South Africa were probably mortally wounded before the final day began 99 for four and still needing 227 runs to avoid the in- nings defeat. But Australia, led by their chief game-hunter Warne, stalked the dying impala ruthlessly.

In his fifth over he drove Rhodes on to the back foot and the flipper brought an undeniable leg before, removing the only batsman remaining with the experience to graft through a long, hot day.

Jacques Kallis, in his third Test, showed more grit than his seniors but inexperience proved his undoing after three hours. He padded away several leg-breaks which turned extravagantly, then moved across his wicket, as Warne bowled one which spun only modestly but enough to take the exposed leg stump.

It was almost like being cruel to dumb animals when captain Mark Taylor called Bevan on at the other end. Lance Klusener and Dave Richardson were out to the opening and final ball of the first over they faced from him, each caught at short leg off bat-pad. Allan Donald and Paul Adams were bowled off the fourth and sixth deliveries of the next over.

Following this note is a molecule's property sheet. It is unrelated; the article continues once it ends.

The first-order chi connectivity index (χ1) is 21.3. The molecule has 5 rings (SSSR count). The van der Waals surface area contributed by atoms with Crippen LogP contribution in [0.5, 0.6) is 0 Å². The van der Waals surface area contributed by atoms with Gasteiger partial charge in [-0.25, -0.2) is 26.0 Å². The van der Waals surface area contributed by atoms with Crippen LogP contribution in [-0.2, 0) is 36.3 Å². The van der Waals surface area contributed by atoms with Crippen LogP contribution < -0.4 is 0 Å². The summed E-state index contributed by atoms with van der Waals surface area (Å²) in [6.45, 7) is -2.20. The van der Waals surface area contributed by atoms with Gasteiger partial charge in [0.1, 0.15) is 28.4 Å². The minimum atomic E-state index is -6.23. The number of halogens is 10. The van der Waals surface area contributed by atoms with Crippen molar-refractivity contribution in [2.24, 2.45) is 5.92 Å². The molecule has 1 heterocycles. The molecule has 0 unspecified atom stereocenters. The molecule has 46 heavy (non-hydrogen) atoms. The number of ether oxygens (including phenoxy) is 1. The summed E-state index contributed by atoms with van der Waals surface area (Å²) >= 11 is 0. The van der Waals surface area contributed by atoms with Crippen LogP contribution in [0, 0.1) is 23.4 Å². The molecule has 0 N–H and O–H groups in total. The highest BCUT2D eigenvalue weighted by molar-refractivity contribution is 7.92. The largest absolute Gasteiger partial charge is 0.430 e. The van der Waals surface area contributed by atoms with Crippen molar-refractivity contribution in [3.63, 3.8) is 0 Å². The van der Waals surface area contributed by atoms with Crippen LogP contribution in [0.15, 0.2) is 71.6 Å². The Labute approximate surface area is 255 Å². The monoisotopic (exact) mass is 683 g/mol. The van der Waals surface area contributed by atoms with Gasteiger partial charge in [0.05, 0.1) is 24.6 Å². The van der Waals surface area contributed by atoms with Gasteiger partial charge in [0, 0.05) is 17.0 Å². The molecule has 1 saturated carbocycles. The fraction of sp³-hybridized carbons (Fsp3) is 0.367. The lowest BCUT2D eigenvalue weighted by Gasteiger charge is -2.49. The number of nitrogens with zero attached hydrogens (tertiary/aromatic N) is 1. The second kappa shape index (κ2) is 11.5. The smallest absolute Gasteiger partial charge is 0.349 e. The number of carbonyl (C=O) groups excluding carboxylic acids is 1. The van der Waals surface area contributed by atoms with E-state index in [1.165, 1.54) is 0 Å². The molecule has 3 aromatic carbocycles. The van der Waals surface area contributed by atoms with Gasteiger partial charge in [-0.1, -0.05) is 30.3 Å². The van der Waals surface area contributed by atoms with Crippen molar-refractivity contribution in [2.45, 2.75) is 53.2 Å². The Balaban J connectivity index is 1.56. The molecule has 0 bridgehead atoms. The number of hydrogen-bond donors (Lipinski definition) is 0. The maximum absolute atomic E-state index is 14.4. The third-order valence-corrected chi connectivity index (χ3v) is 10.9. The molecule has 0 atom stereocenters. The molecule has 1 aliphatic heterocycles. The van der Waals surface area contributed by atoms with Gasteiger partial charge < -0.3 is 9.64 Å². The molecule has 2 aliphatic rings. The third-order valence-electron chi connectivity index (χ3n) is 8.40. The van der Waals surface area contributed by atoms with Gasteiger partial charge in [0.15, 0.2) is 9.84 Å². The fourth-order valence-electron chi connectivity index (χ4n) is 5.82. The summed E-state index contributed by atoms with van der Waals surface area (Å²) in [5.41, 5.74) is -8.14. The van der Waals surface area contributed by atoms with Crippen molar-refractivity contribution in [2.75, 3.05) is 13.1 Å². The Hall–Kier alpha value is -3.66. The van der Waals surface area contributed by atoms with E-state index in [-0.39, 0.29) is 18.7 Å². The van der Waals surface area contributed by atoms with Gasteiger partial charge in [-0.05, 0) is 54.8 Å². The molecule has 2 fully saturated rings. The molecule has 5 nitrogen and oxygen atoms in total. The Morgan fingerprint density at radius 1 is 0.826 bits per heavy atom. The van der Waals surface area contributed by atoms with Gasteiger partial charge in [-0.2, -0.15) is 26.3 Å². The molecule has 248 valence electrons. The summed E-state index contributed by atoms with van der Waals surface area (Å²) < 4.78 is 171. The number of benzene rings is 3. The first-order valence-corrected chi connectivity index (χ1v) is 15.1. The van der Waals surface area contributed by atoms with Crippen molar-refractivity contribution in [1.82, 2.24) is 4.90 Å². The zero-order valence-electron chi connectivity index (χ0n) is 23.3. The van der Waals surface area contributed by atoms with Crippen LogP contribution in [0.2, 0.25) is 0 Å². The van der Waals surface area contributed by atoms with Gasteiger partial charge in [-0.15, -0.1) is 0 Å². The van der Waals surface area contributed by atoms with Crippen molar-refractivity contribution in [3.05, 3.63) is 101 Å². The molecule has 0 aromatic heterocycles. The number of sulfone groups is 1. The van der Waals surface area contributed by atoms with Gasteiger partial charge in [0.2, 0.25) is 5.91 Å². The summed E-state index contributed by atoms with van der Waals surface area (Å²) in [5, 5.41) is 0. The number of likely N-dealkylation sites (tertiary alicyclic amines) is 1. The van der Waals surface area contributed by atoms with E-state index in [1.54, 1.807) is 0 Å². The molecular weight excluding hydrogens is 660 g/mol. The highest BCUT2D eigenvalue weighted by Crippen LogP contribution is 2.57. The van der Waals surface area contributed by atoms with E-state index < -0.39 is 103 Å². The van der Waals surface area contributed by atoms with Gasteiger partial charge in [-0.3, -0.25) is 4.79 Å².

This is by far the biggest drubbing South Africa have had since coming back to the game and reinforces Taylor's view that in terms of being 'battle-hardened' in Tests there is no comparison.

South African Hansie Cronje conceded they needed to lift their game ``by 200 per cent'' to match Australia. ``I don't think we were on the same ground as them in this game. They look a very well oiled team.''

Taylor admitted he would not have fancied facing Warne in such a desperate last day situation: ``He is close to coming back to his best. He only took high-order batsmen: he bowled very few bad balls and the flipper is coming through right.

Source: The Electronic Telegraph